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2011 Storm Season — Don’t Get Caught Unprepared For an Emergency

March of Dimes Offers Tips for Pregnant Women and New Parents

White Plains, New York — Wednesday, August 24, 2011

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As residents from Florida to the Carolinas ready for the first hurricane of the 2011 season, the March of Dimes urges pregnant women and parents of new babies to be prepared for future emergencies or the need to evacuate from their homes.

“A hurricane or other natural disaster is stressful for everyone, but pregnant women and new parents have special concerns that can be addressed through proper preparation,” says Dr. Scott Berns, MD, MPH, of the March of Dimes. “Being prepared and having a plan in place will save precious time in an emergency and reduce stress.”

Pregnant women should discuss any concerns and their delivery plans with their obstetrician or other perinatal care provider. Families should follow hurricane readiness guidelines and put together an emergency bag in the event they many need to evacuate quickly.

The March of Dimes chapters and its website (marchofdimes.org) are good sources of information for pregnant women. The U.S. Centers for Disease Control and Prevention (cdc.gov) also offers important information about preparing for a hurricane.

While pregnant women should follow the general hurricane preparedness recommendations, they and new mothers also should take special precautions for themselves and their children.

March of Dimes Emergency Preparedness Tips for Pregnant Women and New Parents

  1. Pregnant women should know the signs labor and if they experience any of these symptoms should NOT wait for them to just go away. They should seek immediate medical care. Preterm labor is any labor before 37 weeks gestation. The signs of labor are:
    • Contractions (the abdomen tightens like a fist) every 10 minutes or more often
    • Change in vaginal discharge (leaking fluid or bleeding from the vagina)
    • Pelvic pressure—the feeling that the baby is pushing down
    • Low, dull backache
    • Cramps that feel like a period
    • Abdominal cramps with or without diarrhea
  2. Pregnant women should pack prenatal vitamins, or perhaps an extra supply of over-the-counter vitamins, along with extra maternity clothes.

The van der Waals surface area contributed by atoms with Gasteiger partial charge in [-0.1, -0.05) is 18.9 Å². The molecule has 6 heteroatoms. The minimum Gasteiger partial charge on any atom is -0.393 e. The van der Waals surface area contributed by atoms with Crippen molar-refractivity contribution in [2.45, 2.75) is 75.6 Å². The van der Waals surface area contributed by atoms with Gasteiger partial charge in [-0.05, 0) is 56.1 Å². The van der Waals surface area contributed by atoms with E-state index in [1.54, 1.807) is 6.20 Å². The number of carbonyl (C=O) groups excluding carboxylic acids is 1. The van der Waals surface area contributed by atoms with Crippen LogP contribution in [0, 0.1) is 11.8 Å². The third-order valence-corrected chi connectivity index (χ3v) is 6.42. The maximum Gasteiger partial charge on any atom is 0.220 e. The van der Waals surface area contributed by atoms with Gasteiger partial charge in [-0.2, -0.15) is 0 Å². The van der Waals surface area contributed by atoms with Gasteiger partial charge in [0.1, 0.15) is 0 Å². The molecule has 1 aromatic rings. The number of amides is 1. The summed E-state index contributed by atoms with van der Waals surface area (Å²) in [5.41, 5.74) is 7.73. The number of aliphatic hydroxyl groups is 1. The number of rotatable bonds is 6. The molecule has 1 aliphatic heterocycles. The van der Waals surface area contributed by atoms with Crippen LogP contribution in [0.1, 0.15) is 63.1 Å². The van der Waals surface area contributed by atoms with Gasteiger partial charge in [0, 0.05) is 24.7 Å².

3. Fill prescription medications in advance.
  4. Have bottled water and non-perishable food supplies on hand. Try to stock food that is high in protein and low in fat.
  5. New parents who may need to stay in a shelter should consider bringing a safe place for their baby to sleep, such as a portable crib, as well as extra diapers and other basic medical supplies.
  6. New parents also should take special steps to ensure they have food for their infants. The stress of a hurricane may affect lactating women’s milk supply, although breastfeeding can be calming for both mother and baby.
  7. In the rare instance it becomes impossible to continue to breastfeed, mothers may consider weaning their baby. If they choose to switch to formula, parents should use pre-prepared formula because there may be concerns about the quality of the water supply. Do not use water treated with iodine or chlorine tablets to prepare powdered formula.
  8. Pregnant women should do their best to eat regularly and nutritiously and remain hydrated. They also should do their best to get enough rest.

About March of Dimes
The March of Dimes is the leading nonprofit organization for pregnancy and baby health. With chapters nationwide, the March of Dimes works to improve the health of babies by preventing birth defects, premature birth and infant mortality. 

For the latest resources and health information, visit our websites marchofdimes.org and nacersano.org. To participate in our annual signature fundraising event, visit marchforbabies.org. If you have been affected by prematurity or birth defects, visit our shareyourstory.org community to find comfort and support. For detailed national, state and local perinatal statistics, visit persistats.org. You can also find us on Facebook or follow us on Twitter.

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